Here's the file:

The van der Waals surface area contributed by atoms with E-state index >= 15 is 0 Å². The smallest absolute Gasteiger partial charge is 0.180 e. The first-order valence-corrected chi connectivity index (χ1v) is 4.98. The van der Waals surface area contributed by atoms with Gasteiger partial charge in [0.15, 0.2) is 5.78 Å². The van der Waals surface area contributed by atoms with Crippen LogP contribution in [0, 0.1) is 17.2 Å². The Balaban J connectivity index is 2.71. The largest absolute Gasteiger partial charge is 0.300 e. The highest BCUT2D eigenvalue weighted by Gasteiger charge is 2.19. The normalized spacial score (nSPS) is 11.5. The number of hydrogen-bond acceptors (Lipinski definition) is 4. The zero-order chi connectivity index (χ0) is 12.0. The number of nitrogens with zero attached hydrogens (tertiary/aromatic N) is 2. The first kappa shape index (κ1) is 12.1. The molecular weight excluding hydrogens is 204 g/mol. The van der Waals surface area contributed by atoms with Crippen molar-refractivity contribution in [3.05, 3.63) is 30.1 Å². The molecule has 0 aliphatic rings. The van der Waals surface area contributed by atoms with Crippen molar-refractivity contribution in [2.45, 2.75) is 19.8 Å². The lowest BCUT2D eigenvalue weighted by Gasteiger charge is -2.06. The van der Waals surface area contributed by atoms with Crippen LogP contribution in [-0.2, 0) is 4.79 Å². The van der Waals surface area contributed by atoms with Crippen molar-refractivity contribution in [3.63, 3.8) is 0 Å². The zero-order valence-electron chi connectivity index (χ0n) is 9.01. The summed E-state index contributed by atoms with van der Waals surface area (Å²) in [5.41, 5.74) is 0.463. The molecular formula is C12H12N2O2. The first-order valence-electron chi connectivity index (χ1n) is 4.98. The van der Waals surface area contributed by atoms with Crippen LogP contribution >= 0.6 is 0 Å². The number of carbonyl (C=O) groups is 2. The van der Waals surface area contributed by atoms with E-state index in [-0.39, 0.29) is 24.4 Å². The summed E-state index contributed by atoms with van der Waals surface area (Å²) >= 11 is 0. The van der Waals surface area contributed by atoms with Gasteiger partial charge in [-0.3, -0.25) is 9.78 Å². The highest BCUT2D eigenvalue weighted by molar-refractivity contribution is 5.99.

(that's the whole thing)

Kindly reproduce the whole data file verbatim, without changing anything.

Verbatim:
The van der Waals surface area contributed by atoms with E-state index >= 15 is 0 Å². The smallest absolute Gasteiger partial charge is 0.180 e. The first-order valence-corrected chi connectivity index (χ1v) is 4.98. The van der Waals surface area contributed by atoms with Gasteiger partial charge in [0.15, 0.2) is 5.78 Å². The van der Waals surface area contributed by atoms with Crippen LogP contribution in [0, 0.1) is 17.2 Å². The Balaban J connectivity index is 2.71. The largest absolute Gasteiger partial charge is 0.300 e. The highest BCUT2D eigenvalue weighted by Gasteiger charge is 2.19. The normalized spacial score (nSPS) is 11.5. The number of hydrogen-bond acceptors (Lipinski definition) is 4. The zero-order chi connectivity index (χ0) is 12.0. The number of nitrogens with zero attached hydrogens (tertiary/aromatic N) is 2. The first kappa shape index (κ1) is 12.1. The molecular weight excluding hydrogens is 204 g/mol. The van der Waals surface area contributed by atoms with Crippen molar-refractivity contribution in [3.05, 3.63) is 30.1 Å². The molecule has 0 aliphatic rings. The van der Waals surface area contributed by atoms with Crippen molar-refractivity contribution in [2.45, 2.75) is 19.8 Å². The lowest BCUT2D eigenvalue weighted by Gasteiger charge is -2.06. The van der Waals surface area contributed by atoms with Crippen LogP contribution in [-0.2, 0) is 4.79 Å². The van der Waals surface area contributed by atoms with Crippen molar-refractivity contribution in [3.63, 3.8) is 0 Å². The zero-order valence-electron chi connectivity index (χ0n) is 9.01. The summed E-state index contributed by atoms with van der Waals surface area (Å²) in [5.41, 5.74) is 0.463. The molecular formula is C12H12N2O2. The first-order valence-electron chi connectivity index (χ1n) is 4.98. The van der Waals surface area contributed by atoms with Crippen LogP contribution >= 0.6 is 0 Å². The number of carbonyl (C=O) groups is 2. The van der Waals surface area contributed by atoms with E-state index in [-0.39, 0.29) is 24.4 Å². The summed E-state index contributed by atoms with van der Waals surface area (Å²) >= 11 is 0. The van der Waals surface area contributed by atoms with Gasteiger partial charge in [-0.3, -0.25) is 9.78 Å². The highest BCUT2D eigenvalue weighted by molar-refractivity contribution is 5.99.